Ala al-Dīn Ali ibn Muhammed (1403 – 16 December 1474), known as Ali Qushji (Ottoman Turkish/Persian language: علی قوشچی, kuşçu - falconer in Turkish; Latin: Ali Kushgii), was a Turkic or Persian astronomer, mathematician and physicist originally from Samarkand, who settled in the Ottoman Empire some time before 1472. As a disciple of Ulugh Beg, he is best known for the development of astronomical physics independent from natural philosophy, and for providing empirical evidence for the Earth's rotation in his treatise, Concerning the Supposed Dependence of Astronomy upon Philosophy. In addition to his contributions to Ulugh Beg's famous work Zij-i-Sultani and to the founding of Sahn-ı Seman University, one of the first madrasahs in the Ottoman Empire, Ali Qushji was also the author of several scientific works and textbooks on astronomy.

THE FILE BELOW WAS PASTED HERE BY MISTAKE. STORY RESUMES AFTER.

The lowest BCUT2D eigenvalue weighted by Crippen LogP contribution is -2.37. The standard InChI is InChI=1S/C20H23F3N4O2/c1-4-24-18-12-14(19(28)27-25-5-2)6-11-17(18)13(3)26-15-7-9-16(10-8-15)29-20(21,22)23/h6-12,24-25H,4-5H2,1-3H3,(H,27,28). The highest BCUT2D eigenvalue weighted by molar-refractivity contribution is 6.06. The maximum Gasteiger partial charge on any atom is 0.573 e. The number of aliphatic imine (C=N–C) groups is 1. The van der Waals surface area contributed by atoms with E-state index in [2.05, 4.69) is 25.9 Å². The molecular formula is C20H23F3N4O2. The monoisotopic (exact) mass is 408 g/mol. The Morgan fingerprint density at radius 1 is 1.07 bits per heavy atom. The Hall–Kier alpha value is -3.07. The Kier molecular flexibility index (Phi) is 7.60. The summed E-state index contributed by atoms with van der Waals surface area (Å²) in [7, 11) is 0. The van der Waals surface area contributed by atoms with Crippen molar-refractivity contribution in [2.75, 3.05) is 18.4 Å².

Other articles related to "ali qushji, qushji":
1347), Ibn al-Shatir (1304–1375), Ali Qushji (c ... of nature in general, as exemplified in the works of Ibn al-Shatir, Ali Qushji, al-Birjandi and al-Khafri ... observational evidence for the Earth's rotation on its axis by Tusi and Qushji, the separation of natural philosophy from astronomy by Ibn al-Shatir and Qushji, the rejection of the Ptolemaic model on ...
Famous quotes containing the word ali:
“That was always the difference between Muhammad Ali and the rest of us. He came, he saw, and if he didnt entirely conquerhe came as close as anybody we are likely to see in the lifetime of this doomed generation.”
—Hunter S. Thompson (b. 1939)